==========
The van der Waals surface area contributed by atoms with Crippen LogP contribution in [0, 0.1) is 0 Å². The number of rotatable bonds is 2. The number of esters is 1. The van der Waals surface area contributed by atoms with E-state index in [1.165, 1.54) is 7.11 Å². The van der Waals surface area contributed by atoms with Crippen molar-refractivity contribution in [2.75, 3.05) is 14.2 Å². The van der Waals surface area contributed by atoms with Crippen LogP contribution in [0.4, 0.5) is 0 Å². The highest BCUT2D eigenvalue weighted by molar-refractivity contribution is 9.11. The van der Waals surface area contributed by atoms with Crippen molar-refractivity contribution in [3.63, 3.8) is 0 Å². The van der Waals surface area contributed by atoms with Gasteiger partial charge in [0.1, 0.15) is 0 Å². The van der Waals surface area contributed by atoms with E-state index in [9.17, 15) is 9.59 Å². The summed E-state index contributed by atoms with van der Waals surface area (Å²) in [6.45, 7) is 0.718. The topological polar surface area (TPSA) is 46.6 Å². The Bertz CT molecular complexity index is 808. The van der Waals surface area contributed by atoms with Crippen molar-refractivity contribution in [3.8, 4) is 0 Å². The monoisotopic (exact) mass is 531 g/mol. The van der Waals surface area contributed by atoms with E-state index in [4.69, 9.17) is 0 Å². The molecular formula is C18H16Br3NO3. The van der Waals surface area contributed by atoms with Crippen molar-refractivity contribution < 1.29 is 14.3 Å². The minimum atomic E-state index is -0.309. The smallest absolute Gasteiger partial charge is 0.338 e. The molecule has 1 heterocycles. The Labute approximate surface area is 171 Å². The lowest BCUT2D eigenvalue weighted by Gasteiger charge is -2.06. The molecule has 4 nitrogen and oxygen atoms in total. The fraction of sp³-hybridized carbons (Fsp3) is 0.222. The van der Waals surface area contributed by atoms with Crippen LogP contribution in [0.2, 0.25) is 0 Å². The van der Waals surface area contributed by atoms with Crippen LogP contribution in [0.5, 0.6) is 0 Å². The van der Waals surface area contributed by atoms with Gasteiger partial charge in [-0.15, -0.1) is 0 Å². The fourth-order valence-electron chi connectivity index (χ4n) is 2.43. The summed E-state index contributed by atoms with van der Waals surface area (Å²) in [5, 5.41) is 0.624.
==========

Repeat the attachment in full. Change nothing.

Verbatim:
The van der Waals surface area contributed by atoms with Crippen LogP contribution in [0, 0.1) is 0 Å². The number of rotatable bonds is 2. The number of esters is 1. The van der Waals surface area contributed by atoms with E-state index in [1.165, 1.54) is 7.11 Å². The van der Waals surface area contributed by atoms with Crippen molar-refractivity contribution in [2.75, 3.05) is 14.2 Å². The van der Waals surface area contributed by atoms with Crippen LogP contribution in [0.4, 0.5) is 0 Å². The highest BCUT2D eigenvalue weighted by molar-refractivity contribution is 9.11. The van der Waals surface area contributed by atoms with Crippen molar-refractivity contribution in [3.63, 3.8) is 0 Å². The van der Waals surface area contributed by atoms with Gasteiger partial charge in [0.1, 0.15) is 0 Å². The van der Waals surface area contributed by atoms with E-state index in [9.17, 15) is 9.59 Å². The summed E-state index contributed by atoms with van der Waals surface area (Å²) in [6.45, 7) is 0.718. The topological polar surface area (TPSA) is 46.6 Å². The Bertz CT molecular complexity index is 808. The van der Waals surface area contributed by atoms with Crippen molar-refractivity contribution in [3.8, 4) is 0 Å². The monoisotopic (exact) mass is 531 g/mol. The van der Waals surface area contributed by atoms with E-state index in [4.69, 9.17) is 0 Å². The molecular formula is C18H16Br3NO3. The van der Waals surface area contributed by atoms with Crippen molar-refractivity contribution < 1.29 is 14.3 Å². The minimum atomic E-state index is -0.309. The smallest absolute Gasteiger partial charge is 0.338 e. The molecule has 1 heterocycles. The Labute approximate surface area is 171 Å². The lowest BCUT2D eigenvalue weighted by Gasteiger charge is -2.06. The molecule has 4 nitrogen and oxygen atoms in total. The fraction of sp³-hybridized carbons (Fsp3) is 0.222. The van der Waals surface area contributed by atoms with Crippen LogP contribution in [0.2, 0.25) is 0 Å². The van der Waals surface area contributed by atoms with Crippen LogP contribution in [0.5, 0.6) is 0 Å². The van der Waals surface area contributed by atoms with Gasteiger partial charge in [-0.15, -0.1) is 0 Å². The fourth-order valence-electron chi connectivity index (χ4n) is 2.43. The summed E-state index contributed by atoms with van der Waals surface area (Å²) in [5, 5.41) is 0.624.